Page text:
What do you think was the woman’s reasoning for giving up all on which she had to live? There are two ways we can look at this passage. We will look at one today and the other tomorrow:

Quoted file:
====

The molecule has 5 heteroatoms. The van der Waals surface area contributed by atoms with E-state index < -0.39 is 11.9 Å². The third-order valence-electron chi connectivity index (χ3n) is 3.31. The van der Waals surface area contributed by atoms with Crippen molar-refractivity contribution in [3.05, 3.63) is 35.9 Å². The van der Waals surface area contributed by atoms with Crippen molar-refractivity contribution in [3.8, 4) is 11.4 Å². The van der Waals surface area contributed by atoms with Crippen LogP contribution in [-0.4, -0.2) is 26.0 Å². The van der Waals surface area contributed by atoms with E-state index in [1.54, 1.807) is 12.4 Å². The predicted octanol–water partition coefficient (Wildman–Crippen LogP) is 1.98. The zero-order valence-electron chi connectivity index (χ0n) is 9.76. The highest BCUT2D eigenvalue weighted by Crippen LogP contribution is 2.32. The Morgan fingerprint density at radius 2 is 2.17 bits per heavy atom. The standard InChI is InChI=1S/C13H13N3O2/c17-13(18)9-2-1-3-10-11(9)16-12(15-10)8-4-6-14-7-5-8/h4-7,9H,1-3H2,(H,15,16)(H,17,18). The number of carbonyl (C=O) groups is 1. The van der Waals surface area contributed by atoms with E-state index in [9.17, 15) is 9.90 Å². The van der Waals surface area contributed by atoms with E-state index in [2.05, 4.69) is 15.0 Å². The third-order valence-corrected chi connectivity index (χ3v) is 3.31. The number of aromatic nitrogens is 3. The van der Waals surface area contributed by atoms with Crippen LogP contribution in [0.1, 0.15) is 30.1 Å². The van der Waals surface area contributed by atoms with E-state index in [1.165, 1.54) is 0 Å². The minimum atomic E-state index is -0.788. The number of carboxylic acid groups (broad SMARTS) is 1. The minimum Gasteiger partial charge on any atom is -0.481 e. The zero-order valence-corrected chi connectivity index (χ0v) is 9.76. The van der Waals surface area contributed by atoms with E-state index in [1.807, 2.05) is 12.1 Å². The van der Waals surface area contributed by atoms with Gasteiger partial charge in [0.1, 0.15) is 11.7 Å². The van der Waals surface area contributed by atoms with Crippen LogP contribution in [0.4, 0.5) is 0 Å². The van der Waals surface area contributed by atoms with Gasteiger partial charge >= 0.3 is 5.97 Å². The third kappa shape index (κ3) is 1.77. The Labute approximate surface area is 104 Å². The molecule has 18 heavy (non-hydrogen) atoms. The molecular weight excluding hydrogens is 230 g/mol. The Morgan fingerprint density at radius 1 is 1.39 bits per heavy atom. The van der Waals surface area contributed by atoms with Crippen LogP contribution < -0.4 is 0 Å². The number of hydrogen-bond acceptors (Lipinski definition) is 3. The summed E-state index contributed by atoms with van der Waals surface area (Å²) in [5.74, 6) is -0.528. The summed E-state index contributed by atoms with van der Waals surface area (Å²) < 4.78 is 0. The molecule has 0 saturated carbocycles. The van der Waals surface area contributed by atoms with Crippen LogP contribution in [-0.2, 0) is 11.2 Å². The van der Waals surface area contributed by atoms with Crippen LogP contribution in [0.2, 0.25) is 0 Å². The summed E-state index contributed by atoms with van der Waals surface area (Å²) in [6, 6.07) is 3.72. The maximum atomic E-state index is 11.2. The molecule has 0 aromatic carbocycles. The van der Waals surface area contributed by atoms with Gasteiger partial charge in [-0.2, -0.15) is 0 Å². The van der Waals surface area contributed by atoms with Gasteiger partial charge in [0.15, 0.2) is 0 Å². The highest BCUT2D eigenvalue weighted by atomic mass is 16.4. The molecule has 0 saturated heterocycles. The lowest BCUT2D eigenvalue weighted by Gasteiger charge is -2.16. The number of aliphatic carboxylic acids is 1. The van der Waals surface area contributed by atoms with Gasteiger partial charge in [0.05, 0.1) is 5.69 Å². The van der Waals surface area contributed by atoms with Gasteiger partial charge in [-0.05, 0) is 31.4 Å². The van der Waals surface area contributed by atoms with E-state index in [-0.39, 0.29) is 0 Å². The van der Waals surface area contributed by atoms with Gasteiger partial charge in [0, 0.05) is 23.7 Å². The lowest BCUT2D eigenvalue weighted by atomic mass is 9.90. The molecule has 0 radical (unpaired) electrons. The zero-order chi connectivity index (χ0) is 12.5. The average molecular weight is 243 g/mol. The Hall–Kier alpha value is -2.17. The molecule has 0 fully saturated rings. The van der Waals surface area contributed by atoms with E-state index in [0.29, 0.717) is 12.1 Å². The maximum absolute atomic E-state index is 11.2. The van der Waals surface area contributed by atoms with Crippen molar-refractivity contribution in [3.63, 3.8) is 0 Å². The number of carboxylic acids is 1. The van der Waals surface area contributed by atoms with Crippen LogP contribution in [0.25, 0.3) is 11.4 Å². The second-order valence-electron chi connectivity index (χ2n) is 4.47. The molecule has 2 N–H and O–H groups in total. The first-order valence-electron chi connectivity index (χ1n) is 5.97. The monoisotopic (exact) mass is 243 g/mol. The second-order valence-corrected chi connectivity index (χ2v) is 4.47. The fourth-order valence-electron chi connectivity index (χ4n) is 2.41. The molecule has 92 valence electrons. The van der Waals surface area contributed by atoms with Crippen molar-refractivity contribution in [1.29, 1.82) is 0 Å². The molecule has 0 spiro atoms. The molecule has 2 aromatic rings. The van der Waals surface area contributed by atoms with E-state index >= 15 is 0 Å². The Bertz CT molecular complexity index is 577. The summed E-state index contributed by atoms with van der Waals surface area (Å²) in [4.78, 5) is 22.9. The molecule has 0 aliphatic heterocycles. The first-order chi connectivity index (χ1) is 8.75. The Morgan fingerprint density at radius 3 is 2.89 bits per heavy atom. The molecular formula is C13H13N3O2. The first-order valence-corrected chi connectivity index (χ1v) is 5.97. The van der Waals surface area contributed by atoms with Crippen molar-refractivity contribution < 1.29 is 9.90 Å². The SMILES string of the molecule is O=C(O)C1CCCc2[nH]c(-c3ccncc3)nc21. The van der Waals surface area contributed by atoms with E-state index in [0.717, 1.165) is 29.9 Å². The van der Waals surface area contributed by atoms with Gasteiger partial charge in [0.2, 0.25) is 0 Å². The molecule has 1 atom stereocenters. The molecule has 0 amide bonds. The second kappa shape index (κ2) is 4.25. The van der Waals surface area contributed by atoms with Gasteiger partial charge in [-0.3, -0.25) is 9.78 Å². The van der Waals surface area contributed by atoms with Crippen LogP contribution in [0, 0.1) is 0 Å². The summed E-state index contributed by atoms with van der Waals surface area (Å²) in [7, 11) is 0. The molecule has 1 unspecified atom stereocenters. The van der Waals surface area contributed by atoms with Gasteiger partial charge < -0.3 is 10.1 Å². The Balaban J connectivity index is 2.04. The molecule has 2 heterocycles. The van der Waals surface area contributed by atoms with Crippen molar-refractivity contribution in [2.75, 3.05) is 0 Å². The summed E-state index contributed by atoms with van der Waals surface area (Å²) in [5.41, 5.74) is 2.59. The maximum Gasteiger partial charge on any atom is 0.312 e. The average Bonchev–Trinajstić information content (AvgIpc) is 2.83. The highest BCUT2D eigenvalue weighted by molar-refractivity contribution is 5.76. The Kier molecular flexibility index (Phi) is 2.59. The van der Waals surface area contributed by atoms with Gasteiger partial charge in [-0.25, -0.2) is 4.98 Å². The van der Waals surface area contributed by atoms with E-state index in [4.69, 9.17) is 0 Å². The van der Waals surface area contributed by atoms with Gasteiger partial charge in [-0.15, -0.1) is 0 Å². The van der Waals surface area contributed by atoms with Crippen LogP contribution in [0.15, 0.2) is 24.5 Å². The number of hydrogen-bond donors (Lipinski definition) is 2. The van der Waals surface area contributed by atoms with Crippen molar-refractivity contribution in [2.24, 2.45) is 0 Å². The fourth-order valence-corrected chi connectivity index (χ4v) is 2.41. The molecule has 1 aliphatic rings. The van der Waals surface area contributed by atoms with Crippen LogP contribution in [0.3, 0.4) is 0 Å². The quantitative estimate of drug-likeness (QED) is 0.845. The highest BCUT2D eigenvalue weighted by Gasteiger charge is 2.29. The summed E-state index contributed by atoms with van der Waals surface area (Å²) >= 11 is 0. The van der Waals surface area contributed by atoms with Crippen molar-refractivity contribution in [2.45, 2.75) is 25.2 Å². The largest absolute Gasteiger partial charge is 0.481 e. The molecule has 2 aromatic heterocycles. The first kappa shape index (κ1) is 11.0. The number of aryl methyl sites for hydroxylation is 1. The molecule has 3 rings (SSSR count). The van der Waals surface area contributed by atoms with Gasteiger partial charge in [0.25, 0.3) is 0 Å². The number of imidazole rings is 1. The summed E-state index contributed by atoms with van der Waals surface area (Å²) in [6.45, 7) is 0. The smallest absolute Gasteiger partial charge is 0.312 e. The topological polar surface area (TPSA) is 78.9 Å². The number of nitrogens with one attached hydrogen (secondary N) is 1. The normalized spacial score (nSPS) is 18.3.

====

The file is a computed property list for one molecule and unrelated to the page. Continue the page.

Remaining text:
1) This passage of Scripture is placed in the middle of Jesus’ speaking judgment against a corrupt religious system. Immediately after talking about the poor widow, Jesus again prophesies judgment against the temple and the ongoing corruption. Perhaps, this widow was one whose house had been “devoured” (Luke 20:47). It gives us a view of the way people were put under compulsion into giving to a religious system that was far away from the heart of God. At the time of Christ, a widow was not provided for by social services. Having no husband meant that she had no pension plan and no income or visible means of support, yet here she is giving her only means on which to live. Some would say that it is a wonderful picture of a giving heart, but another way that we can look at this story is that of a corrupt system that manipulated those who, at a vulnerable time of their lives, were being taken advantage of instead of cared for in their old age. It is true that God honors a giving heart and those who give to Him in faith, but that does not mean that He was pleased with the corrupt religious system. It grieved the heart of God to see people manipulated and forced by guilt to give what they could not afford to enrich a religious system that was not reflecting the Father’s heart but, rather, swindling the poor and the widows.